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Congratulations to Johan Elverskog, 2021-22 Berlin Prize Fellow

American Academy in Berlin

Posted: May 12, 2021

The American Academy in Berlin has granted twenty-two Berlin Prizes for fall 2021 and spring 2022. The Berlin Prize is awarded annually to American or US-based scholars, writers, composers, and artists who represent the highest standards of excellence in their fields, from the humanities and social sciences to journalism, public policy, fiction, the visual arts, and music composition. Fellows spend a semester at the Academy’s lakeside Hans Arnhold Center, a historic nineteenth-century villa located in Berlin’s Wannsee district.

Chosen by an independent selection committee, the 2021-22 class of fellows will pursue a wide array of scholarly and artistic projects, including histories of the legalities of small wars among European empires, the Visigothic political order, competing conceptions of self-government in English and American political thought, Algerian Jewish life, and the Greek Revolution; two new novels and a graphic memoir; investigations into lithium extraction in the US, Chile, and Argentina; EU-China-US relations in the context of global supply chains; the relationship between declining coal-use and the rise of populism; European attitudes toward global democratic decline; and new works by a composer, translator, and two visual artists.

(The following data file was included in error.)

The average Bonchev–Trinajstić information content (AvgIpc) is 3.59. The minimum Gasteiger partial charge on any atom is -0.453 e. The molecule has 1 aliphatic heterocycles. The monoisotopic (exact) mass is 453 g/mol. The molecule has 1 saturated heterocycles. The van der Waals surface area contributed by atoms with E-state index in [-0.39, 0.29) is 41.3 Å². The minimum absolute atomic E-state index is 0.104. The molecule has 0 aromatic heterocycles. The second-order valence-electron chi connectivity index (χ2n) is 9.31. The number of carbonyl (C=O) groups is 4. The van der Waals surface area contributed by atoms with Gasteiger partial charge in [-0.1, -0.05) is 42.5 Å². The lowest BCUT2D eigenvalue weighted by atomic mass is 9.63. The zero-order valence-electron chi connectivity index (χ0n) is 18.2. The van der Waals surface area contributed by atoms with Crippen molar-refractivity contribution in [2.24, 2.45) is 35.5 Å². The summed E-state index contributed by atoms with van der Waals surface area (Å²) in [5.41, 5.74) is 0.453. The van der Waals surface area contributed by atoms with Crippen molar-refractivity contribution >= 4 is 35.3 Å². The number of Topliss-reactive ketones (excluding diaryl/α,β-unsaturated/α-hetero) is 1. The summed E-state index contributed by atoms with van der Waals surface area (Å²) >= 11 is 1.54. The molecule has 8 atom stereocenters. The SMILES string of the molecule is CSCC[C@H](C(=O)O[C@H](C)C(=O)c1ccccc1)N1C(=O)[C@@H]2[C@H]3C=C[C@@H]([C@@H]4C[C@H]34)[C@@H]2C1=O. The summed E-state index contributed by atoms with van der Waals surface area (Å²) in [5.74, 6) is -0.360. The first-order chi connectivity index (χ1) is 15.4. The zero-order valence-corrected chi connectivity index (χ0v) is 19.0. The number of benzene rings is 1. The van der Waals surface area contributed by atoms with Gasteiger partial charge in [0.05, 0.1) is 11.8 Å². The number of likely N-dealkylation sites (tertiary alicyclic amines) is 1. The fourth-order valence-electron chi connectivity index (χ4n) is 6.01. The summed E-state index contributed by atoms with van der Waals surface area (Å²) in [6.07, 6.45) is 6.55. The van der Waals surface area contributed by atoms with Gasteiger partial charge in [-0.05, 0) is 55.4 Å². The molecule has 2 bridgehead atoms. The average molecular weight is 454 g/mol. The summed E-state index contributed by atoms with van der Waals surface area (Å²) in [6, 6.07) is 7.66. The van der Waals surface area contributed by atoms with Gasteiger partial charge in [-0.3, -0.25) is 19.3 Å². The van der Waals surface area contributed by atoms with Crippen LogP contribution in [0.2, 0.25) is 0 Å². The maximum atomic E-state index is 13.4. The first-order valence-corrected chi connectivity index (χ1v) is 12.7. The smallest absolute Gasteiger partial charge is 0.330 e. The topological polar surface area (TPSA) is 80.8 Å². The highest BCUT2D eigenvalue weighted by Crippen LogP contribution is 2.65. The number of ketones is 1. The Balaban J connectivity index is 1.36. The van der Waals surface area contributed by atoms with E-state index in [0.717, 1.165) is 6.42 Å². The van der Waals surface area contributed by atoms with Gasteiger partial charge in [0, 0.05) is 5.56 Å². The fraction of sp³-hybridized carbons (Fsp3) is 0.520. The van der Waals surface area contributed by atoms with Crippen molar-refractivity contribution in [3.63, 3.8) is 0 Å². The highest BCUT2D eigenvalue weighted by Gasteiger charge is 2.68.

The Berlin Prize provides recipients the time and resources to advance important scholarly and artistic projects, free from the constraints of other professional obligations. Fellows work throughout the semester with Berlin peers and institutions in the Academy’s well-established network, forging meaningful connections that lead to lasting transatlantic relationships. During their stays, fellows engage German audiences through lectures, readings, and performances, which form the core of the American Academy’s public program.

Johan Elverskog, SMU Dedman Family Distinguished Professor and Professor of History will be working on his new project, “A History of Uighur Buddhism, 800-1800,” which explores the pivotal role Uighur Buddhists played in shaping Eurasian history while also exploring some of the key issues of our post-secular age: Why convert to a new religion? How is religion manifested and maintained? And, finally, why abandon it? READ MORE